from The American Heritage® Dictionary of the English Language, 5th Edition.

  • noun The outermost or farthest point or portion.
  • noun The greatest or utmost degree.
  • noun Grave danger, necessity, or distress.
  • noun An extreme or severe measure.
  • noun A bodily limb.
  • noun The hands and feet.

from The Century Dictionary.

  • noun The utmost point or side; the end or the verge; the point or border that terminates a thing: as, the extremities of a bridge; the extremities of a lake.
  • noun In anatomy and zoology, a limb or an organ of locomotion; an appendage or appendicular part of the body.
  • noun The highest degree; the most intense form: as, to suffer the extremity of pain or cruelty.
  • noun Extreme or utmost need, distress, or difficulty; the greatest degree of destitution or helplessness; specifically, death: as, a city besieged and reduced to extremity; man's extremity is God's opportunity.
  • noun plural Extreme measures: as, the commander was compelled to proceed to extremities.
  • noun Synonyms Extremity, End, Extreme, border, termination. Extremity is opposed to middle, end to beginning, and extreme to mean or moderate degree. Extreme is now used only in figurative senses; the others are literal or figurative. Extreme generally indicates that which is excessive, exaggerated, or extravagant: as, he was dressed in the extreme of the fashion; “avoid extremes,” Pope, Essay on Criticism, l. 385. For the direct expression of a great distress, etc., extremity is used, and extreme is rare or obsolete.

from the GNU version of the Collaborative International Dictionary of English.

  • noun The extreme part; the utmost limit; the farthest or remotest point or part.
  • noun (Zoöl.) One of locomotive appendages of an animal; a limb; a leg or an arm of man.
  • noun The utmost point; highest degree; most aggravated or intense form.
  • noun The highest degree of inconvenience, pain, or suffering; greatest need or peril; extreme need; necessity.

from Wiktionary, Creative Commons Attribution/Share-Alike License.

  • noun The most extreme or furthest point of something.
  • noun An extreme measure.
  • noun A hand or foot.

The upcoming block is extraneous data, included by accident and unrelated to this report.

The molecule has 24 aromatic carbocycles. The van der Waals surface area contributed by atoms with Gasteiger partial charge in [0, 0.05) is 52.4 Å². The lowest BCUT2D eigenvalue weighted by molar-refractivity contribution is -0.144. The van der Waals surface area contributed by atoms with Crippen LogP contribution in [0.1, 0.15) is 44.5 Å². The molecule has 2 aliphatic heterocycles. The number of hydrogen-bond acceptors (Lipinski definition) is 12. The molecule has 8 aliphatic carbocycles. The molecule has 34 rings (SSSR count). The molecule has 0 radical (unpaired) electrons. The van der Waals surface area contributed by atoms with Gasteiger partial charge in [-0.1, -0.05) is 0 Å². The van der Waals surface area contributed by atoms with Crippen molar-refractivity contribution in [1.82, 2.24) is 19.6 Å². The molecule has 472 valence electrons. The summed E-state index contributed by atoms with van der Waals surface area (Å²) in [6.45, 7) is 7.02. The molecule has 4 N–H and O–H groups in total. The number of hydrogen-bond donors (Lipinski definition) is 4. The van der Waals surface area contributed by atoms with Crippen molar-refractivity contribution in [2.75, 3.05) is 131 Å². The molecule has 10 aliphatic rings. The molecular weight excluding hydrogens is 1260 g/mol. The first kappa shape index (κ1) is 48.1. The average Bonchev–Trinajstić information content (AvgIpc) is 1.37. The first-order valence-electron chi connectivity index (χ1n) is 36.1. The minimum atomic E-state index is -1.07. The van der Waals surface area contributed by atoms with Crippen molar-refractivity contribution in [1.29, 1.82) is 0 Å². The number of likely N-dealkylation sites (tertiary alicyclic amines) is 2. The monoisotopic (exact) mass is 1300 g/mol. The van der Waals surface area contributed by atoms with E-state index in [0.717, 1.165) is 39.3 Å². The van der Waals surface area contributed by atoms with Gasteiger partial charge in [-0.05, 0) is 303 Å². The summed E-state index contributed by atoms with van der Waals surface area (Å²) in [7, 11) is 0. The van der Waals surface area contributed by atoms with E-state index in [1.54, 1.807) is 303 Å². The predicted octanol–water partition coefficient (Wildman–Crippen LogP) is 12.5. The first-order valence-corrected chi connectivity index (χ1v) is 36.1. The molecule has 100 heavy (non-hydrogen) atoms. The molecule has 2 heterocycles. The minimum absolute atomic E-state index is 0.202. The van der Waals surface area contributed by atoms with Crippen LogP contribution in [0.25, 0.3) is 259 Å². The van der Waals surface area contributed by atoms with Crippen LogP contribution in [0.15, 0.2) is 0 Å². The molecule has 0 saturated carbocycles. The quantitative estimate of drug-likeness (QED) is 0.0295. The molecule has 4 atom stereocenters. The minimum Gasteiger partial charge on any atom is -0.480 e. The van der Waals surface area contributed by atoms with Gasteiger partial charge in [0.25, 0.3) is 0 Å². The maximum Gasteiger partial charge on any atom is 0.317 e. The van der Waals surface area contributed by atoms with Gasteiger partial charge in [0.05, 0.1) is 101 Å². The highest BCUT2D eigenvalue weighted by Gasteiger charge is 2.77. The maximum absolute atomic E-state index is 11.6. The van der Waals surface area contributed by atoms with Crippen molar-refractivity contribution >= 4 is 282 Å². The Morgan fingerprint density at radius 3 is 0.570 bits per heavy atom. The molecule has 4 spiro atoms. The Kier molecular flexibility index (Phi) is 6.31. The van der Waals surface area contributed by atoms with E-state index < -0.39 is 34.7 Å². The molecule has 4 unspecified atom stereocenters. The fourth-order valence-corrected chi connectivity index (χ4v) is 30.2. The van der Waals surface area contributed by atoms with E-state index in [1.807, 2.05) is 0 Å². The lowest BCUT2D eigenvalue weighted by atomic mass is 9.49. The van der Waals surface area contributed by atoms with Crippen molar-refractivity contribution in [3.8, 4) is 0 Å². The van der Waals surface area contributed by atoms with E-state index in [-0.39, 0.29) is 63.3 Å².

from WordNet 3.0 Copyright 2006 by Princeton University. All rights reserved.

  • noun the outermost or farthest region or point
  • noun the greatest or utmost degree
  • noun an extreme condition or state (especially of adversity or disease)
  • noun that part of a limb that is farthest from the torso
  • noun an external body part that projects from the body


from Wiktionary, Creative Commons Attribution/Share-Alike License

From Middle English extremite, from Old French extremite, from Latin extremitas ("the extremity or end"), from extremis ("furthest, extreme"); see extreme.


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  • At the extremity is the County Courthouse; on the right is the tall spire of the Presbyterian, and on the left the tower of the Episcopal Church.

    Macon, Georgia 1863

  • Note, If Christ's visits to his people be deferred long, yet at length he will come; and their extremity is his opportunity to appear for them so much the more seasonably.

    Commentary on the Whole Bible Volume V (Matthew to John) 1721

  • “Yet, never, in extremity … It asked a crumb of me.”

    2008 December « Becca’s Byline 2008

  • “Yet, never, in extremity … It asked a crumb of me.”

    Hope 2008

  • They have a screen of wall about a hundred yards long with a central prayer-niche and the normal three steps for the preacher; and each extremity is garnished with an imitation minaret.

    The Book of The Thousand Nights And A Night 2006

  • At the extremity is seen, in perspective at the top R.H. a cavity, which may be supposed an entrance.

    Obi Pantomime Act I, Obi, Praxis Series, Romantic Circles 2002

  • He does not scruple, in extremity, to use the dreadful antique of the passenger who takes off his shoe just as the street-car is passing the glue factory (the first glue factory was probably in Abdera) and he uses again and again certain little whimwhams of his own of which he has grown fond.

    Christopher Morley writes about Don Marquis 1937

  • We examined the charts for possible islands to which to run in extremity, but there were no such islands.

    Chapter 9 1913

  • We examined the charts for possible islands to which to run in extremity, but there were no such islands.

    Chapter 9 1911

  • While she was turning these things over in her mind it occurred to her that "man's extremity is God's opportunity."

    The Hidden Hand 1888


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